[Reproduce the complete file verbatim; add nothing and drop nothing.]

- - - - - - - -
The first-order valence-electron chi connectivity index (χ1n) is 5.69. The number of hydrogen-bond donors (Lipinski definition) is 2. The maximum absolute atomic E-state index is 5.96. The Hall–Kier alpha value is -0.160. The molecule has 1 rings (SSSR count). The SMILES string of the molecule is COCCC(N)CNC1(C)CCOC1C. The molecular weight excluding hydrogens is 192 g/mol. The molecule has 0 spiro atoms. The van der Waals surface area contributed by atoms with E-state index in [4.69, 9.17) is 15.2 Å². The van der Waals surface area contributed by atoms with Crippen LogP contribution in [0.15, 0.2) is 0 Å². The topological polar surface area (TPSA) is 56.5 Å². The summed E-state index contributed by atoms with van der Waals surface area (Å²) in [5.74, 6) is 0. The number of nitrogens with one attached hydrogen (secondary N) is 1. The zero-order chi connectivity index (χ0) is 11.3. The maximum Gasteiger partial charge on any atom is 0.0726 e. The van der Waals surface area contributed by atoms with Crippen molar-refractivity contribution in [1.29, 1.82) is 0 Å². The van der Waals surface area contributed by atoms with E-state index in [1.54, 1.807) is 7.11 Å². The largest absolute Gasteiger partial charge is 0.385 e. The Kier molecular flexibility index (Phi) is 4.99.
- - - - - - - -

The first-order valence-electron chi connectivity index (χ1n) is 5.69. The number of hydrogen-bond donors (Lipinski definition) is 2. The maximum absolute atomic E-state index is 5.96. The Hall–Kier alpha value is -0.160. The molecule has 1 rings (SSSR count). The SMILES string of the molecule is COCCC(N)CNC1(C)CCOC1C. The molecular weight excluding hydrogens is 192 g/mol. The molecule has 0 spiro atoms. The van der Waals surface area contributed by atoms with E-state index in [4.69, 9.17) is 15.2 Å². The van der Waals surface area contributed by atoms with Crippen LogP contribution in [0.15, 0.2) is 0 Å². The topological polar surface area (TPSA) is 56.5 Å². The summed E-state index contributed by atoms with van der Waals surface area (Å²) in [5.74, 6) is 0. The number of nitrogens with one attached hydrogen (secondary N) is 1. The zero-order chi connectivity index (χ0) is 11.3. The maximum Gasteiger partial charge on any atom is 0.0726 e. The van der Waals surface area contributed by atoms with Crippen molar-refractivity contribution in [1.29, 1.82) is 0 Å². The van der Waals surface area contributed by atoms with E-state index in [1.54, 1.807) is 7.11 Å². The largest absolute Gasteiger partial charge is 0.385 e. The Kier molecular flexibility index (Phi) is 4.99.